Labyrinth online course
.


You can participate from anywhere in the world.

Strategies in action - here is how it works

You want to start carrying a bit of cash and not using your credit card.

Make it hard to do. Freeze your credit card in a block of ice.

You want to walk or jog each morning to start your day, but by the time you get up and move around you don't feel like it.

Make it easier to do. Sleep in your jogging clothes, socks included, shoes optional.

You want to stop biting your nails, but don't remember that 'til you're doing it.

Make it hard or uncomfortable to do. Coat your nails with bitters, put bandaids over the ends, put a sugar free lollypop in your mouth.

You want the habit of waking up 20 minutes earlier but keep pushing the alarm snooze.

Make it hard to stay in bed. Move the alarm, set the lights on a timer, set the TV on a timer.

You want to learn to save money for a long term goal, but never get to the bank and it always seems too small an amount so you spend it.

Get in the habit of putting a little bit first. Start by putting a 2 dollar coin in a bucket in the kitchen.

You want to think before you grab something from the fridge.

Make it easy to remember and hard to do. Put a padlock on it - and give the key to your spouse so you have to ask - you'll remember, and you will think!

You want to walk the stairs at work but keep taking the elevator.

Make it hard not to do. Tell everyone at work and ask them to say 'booooo' to you if they see you in the lift. Don't worry they won't ever have to be embarrassed to say it, because you won't get in the lift if you did.

You want to fold the clothes, but they sit in the laundry out of sight until you walk in there next time.

Make it easy to remember and hard to not do. Take the laundry and put it on the dining table, the lounge, in the bathroom sink.

You want to stretch while watching TV but once you sit on the lounge you don't move.

Make it easier to do. Move the lounge into another room and put a mat on the floor.

You want to move more, your annoyed at your inactivity.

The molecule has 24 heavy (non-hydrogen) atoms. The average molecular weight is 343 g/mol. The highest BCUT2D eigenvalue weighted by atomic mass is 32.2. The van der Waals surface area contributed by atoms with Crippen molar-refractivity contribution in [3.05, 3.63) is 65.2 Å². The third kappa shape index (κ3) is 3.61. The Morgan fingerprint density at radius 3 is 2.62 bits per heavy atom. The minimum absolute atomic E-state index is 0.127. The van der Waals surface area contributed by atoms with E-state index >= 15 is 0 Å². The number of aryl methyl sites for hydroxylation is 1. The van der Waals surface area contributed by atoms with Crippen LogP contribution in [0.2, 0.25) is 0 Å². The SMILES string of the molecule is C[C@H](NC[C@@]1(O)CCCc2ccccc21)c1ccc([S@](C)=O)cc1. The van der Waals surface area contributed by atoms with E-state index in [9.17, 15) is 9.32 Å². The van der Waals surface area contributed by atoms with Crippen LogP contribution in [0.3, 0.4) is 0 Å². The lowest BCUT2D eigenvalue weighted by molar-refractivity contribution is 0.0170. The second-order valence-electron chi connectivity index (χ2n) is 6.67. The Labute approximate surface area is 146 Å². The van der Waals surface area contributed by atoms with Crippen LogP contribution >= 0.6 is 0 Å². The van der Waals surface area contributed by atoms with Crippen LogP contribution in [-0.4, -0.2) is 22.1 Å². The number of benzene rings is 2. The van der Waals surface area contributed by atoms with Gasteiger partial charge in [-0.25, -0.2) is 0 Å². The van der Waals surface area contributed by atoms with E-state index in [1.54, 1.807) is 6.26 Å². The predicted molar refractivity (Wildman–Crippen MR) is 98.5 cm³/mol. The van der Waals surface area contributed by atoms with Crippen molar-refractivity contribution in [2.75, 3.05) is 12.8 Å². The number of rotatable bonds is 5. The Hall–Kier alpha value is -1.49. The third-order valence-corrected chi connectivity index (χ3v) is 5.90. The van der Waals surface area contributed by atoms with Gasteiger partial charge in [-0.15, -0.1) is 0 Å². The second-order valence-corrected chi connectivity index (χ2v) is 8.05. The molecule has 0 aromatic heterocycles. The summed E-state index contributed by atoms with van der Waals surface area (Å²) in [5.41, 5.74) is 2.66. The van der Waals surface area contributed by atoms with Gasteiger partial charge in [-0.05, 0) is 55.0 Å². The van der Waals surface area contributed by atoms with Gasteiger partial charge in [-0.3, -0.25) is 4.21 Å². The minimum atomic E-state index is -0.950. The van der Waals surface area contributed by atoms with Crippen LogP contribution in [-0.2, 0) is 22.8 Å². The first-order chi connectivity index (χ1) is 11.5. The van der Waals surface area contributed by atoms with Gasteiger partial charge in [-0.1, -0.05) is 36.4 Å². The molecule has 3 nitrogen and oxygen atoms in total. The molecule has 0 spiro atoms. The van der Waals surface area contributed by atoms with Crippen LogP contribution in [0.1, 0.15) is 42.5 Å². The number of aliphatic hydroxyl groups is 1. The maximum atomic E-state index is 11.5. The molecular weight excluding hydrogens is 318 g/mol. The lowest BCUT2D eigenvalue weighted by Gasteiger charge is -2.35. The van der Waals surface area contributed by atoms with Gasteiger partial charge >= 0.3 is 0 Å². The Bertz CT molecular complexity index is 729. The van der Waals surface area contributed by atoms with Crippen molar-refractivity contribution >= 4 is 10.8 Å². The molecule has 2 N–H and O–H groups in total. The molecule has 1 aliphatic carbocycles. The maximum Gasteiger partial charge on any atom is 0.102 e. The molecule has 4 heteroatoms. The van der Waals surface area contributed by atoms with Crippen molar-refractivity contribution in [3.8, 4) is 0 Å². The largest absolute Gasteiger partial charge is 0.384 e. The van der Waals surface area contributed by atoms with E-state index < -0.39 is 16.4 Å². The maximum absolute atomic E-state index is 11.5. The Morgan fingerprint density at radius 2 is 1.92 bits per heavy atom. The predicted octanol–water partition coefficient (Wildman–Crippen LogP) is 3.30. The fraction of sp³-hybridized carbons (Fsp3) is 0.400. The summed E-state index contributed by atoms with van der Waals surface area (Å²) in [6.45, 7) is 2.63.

Make it easier to do. Take your TV remote to work and leave it there.

You want to drink water through out the day but forget to go to the cooler or can't be bothered.

Make it easier to remember and do. Get a jogger's water bottle and belt.

You want the habit of walking an hour everyday.

Create anticipation for the desired behaviour by denying the opportunity to do more. Start small walks for 10 minutes everyday 'til it's a habit, then expand the time, slowly.

Take the challenge

I would like to challenge each and everyone of you to install a new habit. One that may be useful, but more importantly to learn from the experience of using these strategies. You might pick up on one of the examples above or choose something unique to your own desires. I would like to encourage you to then initiate another action - write to me and tell me what you did.

In closing ...

This is a valuable tool for achieving some very important life goals, like maintaining your health, your flexibility or your finances. Keep it simple for the first go. It is just to learn about the process of creating a habit. Once you know how, then you can tackle bigger things.

I would like to suggest just a couple of key thoughts to take away.

The only way to fail to this is to fail to initiate the first action.

Acknowledging successes count. Admonishing yourself for failures is useless.

Never think you are bad, or weak, if this is hard. Behaviour is based on innate tendencies and you are following well ingrained patterns in humans. It is just that as a human you have options about your approaches and can choose useful ones over useless ones.

Good luck, and I look forward to hearing your stories.